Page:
The Legislature is hearing about legalizing casinos again, and Nebraskans might ask to see the books before assuming that casino gambling would be a financial godsend for the state..
At a public hearing at the State Capitol on Friday, lawmakers were told that approximately $321 million of the money gamblers dropped at the three Council Bluffs, Iowa, casinos came from Nebraskans.
What if that money were lost on this side of the Missouri River?
A study for the Greater Omaha Chamber of Commerce by Creighton University economist Ernie Goss in 2002 concluded that a large, successful casino in Omaha would have generated about $29 million in gambling taxes, 1.2 percent of the state's budget at that time.
Lawmakers were told Friday that the taxes Nebraskans are giving to Iowa via the Bluffs casinos are about $70 million a year now. But that's still a small percentage of Nebraska's $7 billion-plus two-year budget.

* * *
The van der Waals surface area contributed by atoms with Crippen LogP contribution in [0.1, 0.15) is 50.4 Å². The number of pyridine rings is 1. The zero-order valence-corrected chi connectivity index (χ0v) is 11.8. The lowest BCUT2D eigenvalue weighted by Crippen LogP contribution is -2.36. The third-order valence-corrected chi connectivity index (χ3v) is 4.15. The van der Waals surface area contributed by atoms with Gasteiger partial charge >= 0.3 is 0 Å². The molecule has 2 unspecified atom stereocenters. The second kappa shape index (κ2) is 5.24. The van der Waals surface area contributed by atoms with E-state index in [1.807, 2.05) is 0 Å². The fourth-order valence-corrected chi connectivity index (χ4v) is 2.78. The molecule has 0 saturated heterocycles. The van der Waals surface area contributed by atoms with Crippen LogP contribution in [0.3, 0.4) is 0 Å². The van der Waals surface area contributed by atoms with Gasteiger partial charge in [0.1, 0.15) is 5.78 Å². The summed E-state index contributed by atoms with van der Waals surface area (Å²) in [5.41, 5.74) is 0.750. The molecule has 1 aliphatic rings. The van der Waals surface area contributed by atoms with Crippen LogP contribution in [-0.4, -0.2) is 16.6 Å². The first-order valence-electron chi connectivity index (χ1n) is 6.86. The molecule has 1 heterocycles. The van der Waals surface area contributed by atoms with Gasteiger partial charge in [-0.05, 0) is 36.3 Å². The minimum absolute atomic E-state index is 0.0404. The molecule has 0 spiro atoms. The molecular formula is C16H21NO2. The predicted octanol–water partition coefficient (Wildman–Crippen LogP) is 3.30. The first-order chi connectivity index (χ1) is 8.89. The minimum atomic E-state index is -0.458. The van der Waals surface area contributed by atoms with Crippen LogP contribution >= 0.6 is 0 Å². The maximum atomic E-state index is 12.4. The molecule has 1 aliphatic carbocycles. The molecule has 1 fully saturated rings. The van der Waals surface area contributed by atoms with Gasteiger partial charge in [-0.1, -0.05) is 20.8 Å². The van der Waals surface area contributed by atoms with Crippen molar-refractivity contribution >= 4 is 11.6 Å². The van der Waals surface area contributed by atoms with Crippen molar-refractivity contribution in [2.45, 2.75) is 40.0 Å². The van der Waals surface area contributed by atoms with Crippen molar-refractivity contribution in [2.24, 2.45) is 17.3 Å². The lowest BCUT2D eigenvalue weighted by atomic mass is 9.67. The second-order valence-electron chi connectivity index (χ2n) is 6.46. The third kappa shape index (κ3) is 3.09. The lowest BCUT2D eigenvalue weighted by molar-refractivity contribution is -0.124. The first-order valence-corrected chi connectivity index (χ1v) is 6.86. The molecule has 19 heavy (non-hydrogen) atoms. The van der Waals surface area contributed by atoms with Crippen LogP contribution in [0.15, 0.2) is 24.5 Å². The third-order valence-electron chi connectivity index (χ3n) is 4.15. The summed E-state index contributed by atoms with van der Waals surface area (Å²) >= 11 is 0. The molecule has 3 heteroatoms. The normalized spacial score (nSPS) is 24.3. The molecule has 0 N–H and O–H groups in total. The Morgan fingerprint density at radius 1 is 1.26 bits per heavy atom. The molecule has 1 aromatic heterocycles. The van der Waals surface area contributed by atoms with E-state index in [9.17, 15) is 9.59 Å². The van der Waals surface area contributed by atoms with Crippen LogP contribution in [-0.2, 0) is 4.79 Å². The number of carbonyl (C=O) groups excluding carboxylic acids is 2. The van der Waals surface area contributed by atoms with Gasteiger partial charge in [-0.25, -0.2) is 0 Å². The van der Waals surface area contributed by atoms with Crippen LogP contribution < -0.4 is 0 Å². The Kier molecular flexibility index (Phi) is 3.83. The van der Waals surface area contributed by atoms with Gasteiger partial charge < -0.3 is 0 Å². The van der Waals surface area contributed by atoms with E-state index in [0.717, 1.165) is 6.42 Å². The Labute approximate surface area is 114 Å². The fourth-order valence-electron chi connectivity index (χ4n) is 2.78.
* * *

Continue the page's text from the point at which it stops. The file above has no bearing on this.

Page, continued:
Iowa has continued boosting its number of casinos, now at 21, in a search for a tax-revenue panacea. But casinos haven't provided a silver budget bullet.
During the recent recession, Iowa state government slashed spending in order to balance its budget. It was just two years ago that then-Gov. Chet Culver imposed a 10 percent reduction for every state department because tax revenues were $415 million below projections. Around half of those $600 million in cuts came in education.
Nebraska voters rejected casino gambling in 2004. Before starting down that road again, Nebraskans and legislators need to take a hard look at the numbers.